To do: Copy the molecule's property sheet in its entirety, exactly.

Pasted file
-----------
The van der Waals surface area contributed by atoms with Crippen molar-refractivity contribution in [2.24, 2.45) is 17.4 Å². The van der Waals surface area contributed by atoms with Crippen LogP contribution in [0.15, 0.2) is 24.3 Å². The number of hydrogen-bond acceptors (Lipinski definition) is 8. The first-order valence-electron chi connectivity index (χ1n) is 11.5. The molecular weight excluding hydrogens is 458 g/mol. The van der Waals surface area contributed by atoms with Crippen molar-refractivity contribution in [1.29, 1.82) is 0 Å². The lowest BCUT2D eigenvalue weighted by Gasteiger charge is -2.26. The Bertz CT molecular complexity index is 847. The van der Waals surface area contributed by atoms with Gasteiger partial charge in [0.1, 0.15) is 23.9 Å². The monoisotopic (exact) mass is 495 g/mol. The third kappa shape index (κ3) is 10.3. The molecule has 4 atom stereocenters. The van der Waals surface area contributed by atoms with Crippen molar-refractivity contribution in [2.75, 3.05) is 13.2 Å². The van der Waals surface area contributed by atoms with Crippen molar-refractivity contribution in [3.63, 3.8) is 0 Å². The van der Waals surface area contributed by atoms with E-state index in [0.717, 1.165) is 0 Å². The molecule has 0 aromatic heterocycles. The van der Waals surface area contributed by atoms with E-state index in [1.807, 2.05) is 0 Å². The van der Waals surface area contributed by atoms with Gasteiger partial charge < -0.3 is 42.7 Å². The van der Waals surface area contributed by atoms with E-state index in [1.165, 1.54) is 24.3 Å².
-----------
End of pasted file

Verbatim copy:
The van der Waals surface area contributed by atoms with Crippen molar-refractivity contribution in [2.24, 2.45) is 17.4 Å². The van der Waals surface area contributed by atoms with Crippen LogP contribution in [0.15, 0.2) is 24.3 Å². The number of hydrogen-bond acceptors (Lipinski definition) is 8. The first-order valence-electron chi connectivity index (χ1n) is 11.5. The molecular weight excluding hydrogens is 458 g/mol. The van der Waals surface area contributed by atoms with Crippen molar-refractivity contribution in [1.29, 1.82) is 0 Å². The lowest BCUT2D eigenvalue weighted by Gasteiger charge is -2.26. The Bertz CT molecular complexity index is 847. The van der Waals surface area contributed by atoms with Gasteiger partial charge in [0.1, 0.15) is 23.9 Å². The monoisotopic (exact) mass is 495 g/mol. The third kappa shape index (κ3) is 10.3. The molecule has 4 atom stereocenters. The van der Waals surface area contributed by atoms with Crippen molar-refractivity contribution in [2.75, 3.05) is 13.2 Å². The van der Waals surface area contributed by atoms with Crippen molar-refractivity contribution in [3.63, 3.8) is 0 Å². The van der Waals surface area contributed by atoms with E-state index in [0.717, 1.165) is 0 Å². The molecule has 0 aromatic heterocycles. The van der Waals surface area contributed by atoms with E-state index in [1.807, 2.05) is 0 Å². The van der Waals surface area contributed by atoms with Gasteiger partial charge < -0.3 is 42.7 Å². The van der Waals surface area contributed by atoms with E-state index in [1.165, 1.54) is 24.3 Å².